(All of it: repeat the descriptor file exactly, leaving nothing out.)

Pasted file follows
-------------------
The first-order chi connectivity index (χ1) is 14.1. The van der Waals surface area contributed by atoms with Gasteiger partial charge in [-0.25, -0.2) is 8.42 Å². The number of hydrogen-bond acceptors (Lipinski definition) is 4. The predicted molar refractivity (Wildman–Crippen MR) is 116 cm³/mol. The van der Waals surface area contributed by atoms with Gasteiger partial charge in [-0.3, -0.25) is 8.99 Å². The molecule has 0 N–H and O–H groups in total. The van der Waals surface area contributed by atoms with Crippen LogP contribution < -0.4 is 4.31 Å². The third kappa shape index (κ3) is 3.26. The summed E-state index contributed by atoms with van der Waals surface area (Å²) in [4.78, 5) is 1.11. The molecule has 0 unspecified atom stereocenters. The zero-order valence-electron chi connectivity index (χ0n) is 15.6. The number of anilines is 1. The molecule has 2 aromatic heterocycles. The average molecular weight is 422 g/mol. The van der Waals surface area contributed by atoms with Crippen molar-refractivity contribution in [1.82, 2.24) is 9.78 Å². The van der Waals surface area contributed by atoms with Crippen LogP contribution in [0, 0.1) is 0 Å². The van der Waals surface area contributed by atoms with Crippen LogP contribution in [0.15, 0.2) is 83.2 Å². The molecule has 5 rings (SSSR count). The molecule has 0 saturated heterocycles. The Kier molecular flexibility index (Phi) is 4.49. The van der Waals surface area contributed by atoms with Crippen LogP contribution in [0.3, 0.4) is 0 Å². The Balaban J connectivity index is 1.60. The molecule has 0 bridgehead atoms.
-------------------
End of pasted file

The first-order chi connectivity index (χ1) is 14.1. The van der Waals surface area contributed by atoms with Gasteiger partial charge in [-0.25, -0.2) is 8.42 Å². The number of hydrogen-bond acceptors (Lipinski definition) is 4. The predicted molar refractivity (Wildman–Crippen MR) is 116 cm³/mol. The van der Waals surface area contributed by atoms with Gasteiger partial charge in [-0.3, -0.25) is 8.99 Å². The molecule has 0 N–H and O–H groups in total. The van der Waals surface area contributed by atoms with Crippen LogP contribution < -0.4 is 4.31 Å². The third kappa shape index (κ3) is 3.26. The summed E-state index contributed by atoms with van der Waals surface area (Å²) in [4.78, 5) is 1.11. The molecule has 0 unspecified atom stereocenters. The zero-order valence-electron chi connectivity index (χ0n) is 15.6. The number of anilines is 1. The molecule has 2 aromatic heterocycles. The average molecular weight is 422 g/mol. The van der Waals surface area contributed by atoms with Crippen molar-refractivity contribution in [1.82, 2.24) is 9.78 Å². The van der Waals surface area contributed by atoms with Crippen LogP contribution in [0, 0.1) is 0 Å². The van der Waals surface area contributed by atoms with Crippen LogP contribution in [0.15, 0.2) is 83.2 Å². The molecule has 5 rings (SSSR count). The molecule has 0 saturated heterocycles. The Kier molecular flexibility index (Phi) is 4.49. The van der Waals surface area contributed by atoms with Crippen LogP contribution in [0.3, 0.4) is 0 Å². The Balaban J connectivity index is 1.60. The molecule has 0 bridgehead atoms.